Cantering advice, specifically getting a prompt canter pickup
   

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Cantering advice, specifically getting a prompt canter pickup

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    11-06-2013, 10:36 AM
  #1
Weanling
Cantering advice, specifically getting a prompt canter pickup

Hi, sorry for the long post!

I've been dedicating some time to work on my Phoenix's canter. It's bad, always has been.

So a tiny bit of back ground so you know where i'm coming from; he's 12, one of his hips sits just a hair higher than the other, he gets regular chiropractic treatment to help with any discomfort and movement issues he has from this problem. He cross cantered badly in the past and still does occasionally going clockwise (his right hip is the higher one), and he has come a long way from the horse I thought would never be able to canter properly.

Anyway, so over the past few months i've been working on getting him to canter consistently both from the ground and under saddle. When doing round pen work he canters pretty well, picks up the canter when I ask. He didn't used to, he would speed up at the trot and rush headlong into the canter by basically throwing himself at it and hoping he came out the other end. After asking again and again and telling him to slow down and try again he's finally getting it. Oddly he's brilliant with voice commands, at the trot he'll slow or speed up from voice commands so I can ask him to slow and then ask for the canter and he'll do it from a slow trot! We've been working on it for ages so that fact he can do it now makes me very happy.

What I need advice on is how to transfer this great progress on the ground into the saddle.

I've been working in the round pen as he finds it easier to pick the canter up on a circle (and I find it easier when I don't have to worry about him skipping out of the circle); I plan to move to the bigger arena once i've got him cantering promptly from my cues and then to work on keeping it all calm and prompt in the arena.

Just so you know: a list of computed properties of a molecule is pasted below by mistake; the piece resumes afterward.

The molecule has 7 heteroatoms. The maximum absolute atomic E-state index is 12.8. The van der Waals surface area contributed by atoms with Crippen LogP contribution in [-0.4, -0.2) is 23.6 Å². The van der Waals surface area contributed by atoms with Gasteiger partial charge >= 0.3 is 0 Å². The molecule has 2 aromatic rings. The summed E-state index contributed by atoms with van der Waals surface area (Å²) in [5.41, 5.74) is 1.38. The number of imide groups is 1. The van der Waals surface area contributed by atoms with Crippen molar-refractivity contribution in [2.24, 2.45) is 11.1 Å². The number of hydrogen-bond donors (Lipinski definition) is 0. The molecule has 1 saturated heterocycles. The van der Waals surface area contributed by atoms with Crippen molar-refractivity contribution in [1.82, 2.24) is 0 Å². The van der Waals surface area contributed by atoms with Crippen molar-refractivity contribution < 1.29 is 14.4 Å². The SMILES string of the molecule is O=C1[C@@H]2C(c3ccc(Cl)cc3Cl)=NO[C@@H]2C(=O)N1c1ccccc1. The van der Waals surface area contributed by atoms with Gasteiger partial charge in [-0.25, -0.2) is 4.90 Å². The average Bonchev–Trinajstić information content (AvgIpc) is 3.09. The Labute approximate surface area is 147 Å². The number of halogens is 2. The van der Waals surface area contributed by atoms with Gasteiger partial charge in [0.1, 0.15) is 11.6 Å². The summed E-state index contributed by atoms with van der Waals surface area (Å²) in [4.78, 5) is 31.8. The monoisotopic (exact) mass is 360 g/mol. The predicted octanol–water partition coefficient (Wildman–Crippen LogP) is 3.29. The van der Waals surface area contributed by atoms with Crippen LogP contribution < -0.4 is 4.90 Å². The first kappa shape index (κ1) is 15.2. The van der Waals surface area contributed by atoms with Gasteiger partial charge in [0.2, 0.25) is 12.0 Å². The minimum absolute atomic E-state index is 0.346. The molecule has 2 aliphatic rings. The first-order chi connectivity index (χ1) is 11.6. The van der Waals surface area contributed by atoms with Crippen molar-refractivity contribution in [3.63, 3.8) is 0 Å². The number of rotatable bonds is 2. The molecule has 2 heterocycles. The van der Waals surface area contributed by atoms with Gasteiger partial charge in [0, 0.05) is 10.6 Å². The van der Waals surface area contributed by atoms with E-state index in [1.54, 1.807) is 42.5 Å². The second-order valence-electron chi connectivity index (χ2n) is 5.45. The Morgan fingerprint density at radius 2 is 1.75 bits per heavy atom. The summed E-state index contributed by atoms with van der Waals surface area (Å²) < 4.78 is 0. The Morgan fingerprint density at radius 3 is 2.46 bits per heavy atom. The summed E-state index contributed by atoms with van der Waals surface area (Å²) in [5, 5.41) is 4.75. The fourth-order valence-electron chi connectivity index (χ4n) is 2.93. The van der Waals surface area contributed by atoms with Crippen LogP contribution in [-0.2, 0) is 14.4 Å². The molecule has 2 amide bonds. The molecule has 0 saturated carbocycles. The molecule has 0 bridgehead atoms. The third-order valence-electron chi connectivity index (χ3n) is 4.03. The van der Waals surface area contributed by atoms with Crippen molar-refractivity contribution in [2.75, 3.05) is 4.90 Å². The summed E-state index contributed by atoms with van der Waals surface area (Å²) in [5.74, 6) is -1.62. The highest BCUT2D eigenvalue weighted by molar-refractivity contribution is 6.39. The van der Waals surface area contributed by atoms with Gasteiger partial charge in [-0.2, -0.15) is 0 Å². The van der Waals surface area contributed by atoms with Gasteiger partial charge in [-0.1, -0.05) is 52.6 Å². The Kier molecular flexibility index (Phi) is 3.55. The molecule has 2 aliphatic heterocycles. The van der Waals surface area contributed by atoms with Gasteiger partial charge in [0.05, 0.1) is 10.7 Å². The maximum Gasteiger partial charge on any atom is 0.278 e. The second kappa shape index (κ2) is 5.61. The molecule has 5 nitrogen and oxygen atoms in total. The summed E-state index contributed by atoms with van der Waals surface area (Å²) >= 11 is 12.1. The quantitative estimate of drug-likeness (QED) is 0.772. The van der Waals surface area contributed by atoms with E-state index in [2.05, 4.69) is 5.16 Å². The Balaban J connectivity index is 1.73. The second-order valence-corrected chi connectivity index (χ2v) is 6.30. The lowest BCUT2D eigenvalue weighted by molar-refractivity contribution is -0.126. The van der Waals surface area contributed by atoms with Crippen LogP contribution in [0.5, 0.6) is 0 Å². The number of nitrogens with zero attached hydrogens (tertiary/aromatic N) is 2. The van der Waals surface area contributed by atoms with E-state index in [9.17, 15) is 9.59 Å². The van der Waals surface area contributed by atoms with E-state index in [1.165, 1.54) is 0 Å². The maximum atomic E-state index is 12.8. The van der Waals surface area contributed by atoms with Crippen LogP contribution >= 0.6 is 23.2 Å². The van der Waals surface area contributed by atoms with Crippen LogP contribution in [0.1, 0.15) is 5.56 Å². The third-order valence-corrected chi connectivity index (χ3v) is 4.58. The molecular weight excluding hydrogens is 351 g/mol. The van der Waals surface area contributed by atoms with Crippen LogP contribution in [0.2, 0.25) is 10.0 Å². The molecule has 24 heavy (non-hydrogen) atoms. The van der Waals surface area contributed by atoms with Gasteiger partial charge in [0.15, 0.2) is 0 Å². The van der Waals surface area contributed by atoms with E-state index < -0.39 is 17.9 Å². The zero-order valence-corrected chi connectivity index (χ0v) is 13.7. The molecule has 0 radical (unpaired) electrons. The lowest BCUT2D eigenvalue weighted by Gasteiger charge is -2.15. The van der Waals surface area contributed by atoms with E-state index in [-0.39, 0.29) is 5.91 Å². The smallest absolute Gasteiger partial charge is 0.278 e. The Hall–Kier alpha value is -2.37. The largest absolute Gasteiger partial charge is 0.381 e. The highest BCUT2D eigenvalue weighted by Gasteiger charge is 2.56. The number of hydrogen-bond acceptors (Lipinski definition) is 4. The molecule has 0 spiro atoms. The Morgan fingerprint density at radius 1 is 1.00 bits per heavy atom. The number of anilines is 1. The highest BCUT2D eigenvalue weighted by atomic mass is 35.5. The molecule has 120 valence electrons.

So what i've been doing when i'm riding is using my voice commands and backing it up with my outside leg to ask for the canter, bu only when he's trotting slowly (i hate the rushing). Going counter clockwise I feel like he's getting it and improving but in the saddle going clockwise it's still awful. He pulls and rushes at the trot, and when I ask for canter both voice and leg he either ignores it or gets all strung out and goes back to throwing himself at it and hoping for the best.

I'm getting a bit frustrated and i'm not sure what to do to help or correct this rushing behaviour. Can anyone suggest either some exercises or advice?

If he goes at the canter from a slow trot he feels a lot more together and it really helps stop the urge he has to cross caner, but from the rushed strung out trot it's almost like his legs flail. My instructor (who I will get back soon when my money issues resolve themselves) suggested doing lots of leg yielding to help build his hip muscles up so he could get into the canter easier and we do this too.
     
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    11-06-2013, 11:34 PM
  #2
Started
First, congrats on all the hard work you have put into your horse! He sounds like he's come a long way from where he was, and I am happy to hear that you put so much focus on his body and condition and chiro work. *applause!*

That said, you'll get better transitions from more trot work. Canter transitions rely heavily on the muscles you build from the trot, and I spent the entire first year I had my one OTTB just trotting and when he did finally canter, it was balanced and smooth and easy. I'm not saying that you need to go to that extreme, but one of the best ways to even out the horse's movement even when dealing with physical limitations, is to focus on trot work.

If you have hills, you can do that at the trot (up and down, but be sure the horse is using his back and hind and not lumbering along on the fore). You can also change directions as well as diagonals every several strides and every time you change diagonal, feel how your horse reacts (you can change diagonal without changing direction to help the horse stride through evenly behind). Once the horse is the same without changing/bobbling his gait when you change back and forth between diagonals on the straight without changing direction, that will indicate he is much stronger.